Through her research, Dweck has found empirical evidence in support of the growth mindset. One study was conducted in a junior high school classroom – much like the one where Dweck first recognized the negative repercussions of fixed mindset. The students in a math class were split into two groups. Those in the first group, the experimental condition, learned about growth mindset and were taught to view intelligence as something that can be developed. They were also given advice about how to study more effectively. The second group of students, the control condition, were given the same study tips, but were not taught about growth mindset. This intervention lasted eight weeks and at the end, the children who had learned about growth mindset showed significantly greater improvement in their performance in math class than did those in the control condition. While these results demonstrate that growth mindset fosters success, Dweck points out that it is just one factor in improving academic performance. Good teachers and a well-designed curriculum are also necessary for creating an environment that is conducive to learning.7



Carol Dweck

Carol Dweck is credited with developing the concept of growth mindset. Dweck is an American psychologist and professor at Stanford University who draws on the areas of motivation, personality, and developmental psychology in her research on mindset.8 In 2006, she published her book Mindset: The New Psychology of Success, in which she presents her findings and explores their potential applications. She also launched a website called MindSet Works, which offers tools for parents and teachers aiming to cultivate a growth mindset in their children and students.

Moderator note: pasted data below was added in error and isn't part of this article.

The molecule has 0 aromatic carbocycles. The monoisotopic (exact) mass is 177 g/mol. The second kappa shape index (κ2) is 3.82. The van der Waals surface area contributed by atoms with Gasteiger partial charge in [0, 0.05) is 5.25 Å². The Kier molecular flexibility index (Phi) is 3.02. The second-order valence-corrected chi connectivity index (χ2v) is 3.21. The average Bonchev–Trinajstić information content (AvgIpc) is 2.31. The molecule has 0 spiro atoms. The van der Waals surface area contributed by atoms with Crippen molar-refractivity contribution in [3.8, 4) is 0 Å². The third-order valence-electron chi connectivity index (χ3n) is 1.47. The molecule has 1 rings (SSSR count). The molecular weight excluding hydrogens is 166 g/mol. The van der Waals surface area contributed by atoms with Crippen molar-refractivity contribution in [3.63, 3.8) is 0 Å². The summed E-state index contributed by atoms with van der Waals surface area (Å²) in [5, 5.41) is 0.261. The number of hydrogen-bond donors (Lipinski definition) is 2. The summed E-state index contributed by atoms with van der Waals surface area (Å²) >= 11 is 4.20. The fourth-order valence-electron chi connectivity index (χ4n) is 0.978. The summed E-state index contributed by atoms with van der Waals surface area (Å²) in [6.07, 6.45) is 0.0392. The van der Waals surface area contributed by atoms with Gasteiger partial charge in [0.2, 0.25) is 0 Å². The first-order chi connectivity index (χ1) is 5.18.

Carol Dweck’s goal in developing the theory behind growth mindset is to reduce academic stress and foster an enjoyment of learning among students. She has used this theory to create resources and interventions for parents and teachers to use to promote this mindset among their children and students. Dweck believes that doing so will improve students’ well-being by helping them to recognize that they are not defined by their failures, as well as improve their academic performance by encouraging them to persevere when things get tough. Growth mindset pushes people to set higher goals for themselves and to work harder to achieve them. By implementing these interventions in classrooms, more children will develop this mindset, which may lead them to become more confident, productive adults.


The concept of growth mindset is not universally accepted. There has been mixed evidence as to whether or not the results of Dweck’s mindset-focused intervention can be replicated. Some studies found similar findings to Dweck’s, such that students who received the intervention exhibited greater improvements in academic performance than those who did not, while other studies failed to demonstrate any such effect.9 Dweck points out that the way the concept of growth mindsets is applied in classroom settings matters. It is not enough to simply teach students about growth mindset; the environment itself needs to be conducive to its development. The example she gives is that if a poster explaining growth mindset is taped to a classroom wall, but students are still afraid to make mistakes, there will be no improvement.10 It is not enough to simply teach the concept, teachers must change their approach to education and the ways in which they interact with students to allow for this mindset to take hold.


  1. McInerney, L. (2015). Carol Dweck floats like a butterfly but her intellect stings like a bee. Schools Week.
  2. Trei, L. (2007). New study yield instructive results on how mindset affects learning. Stanford News.
  3. See 2
  4. See 2
  5. Growth Mindset. Mindset Scholars Network.
  6. See 5
  7. See 2
  8. See 2
  9. Denworth, L. (2019). Debate Arises over Teaching “Growth Mindsets” To Motivate Students. Scientific American.
  10. See 9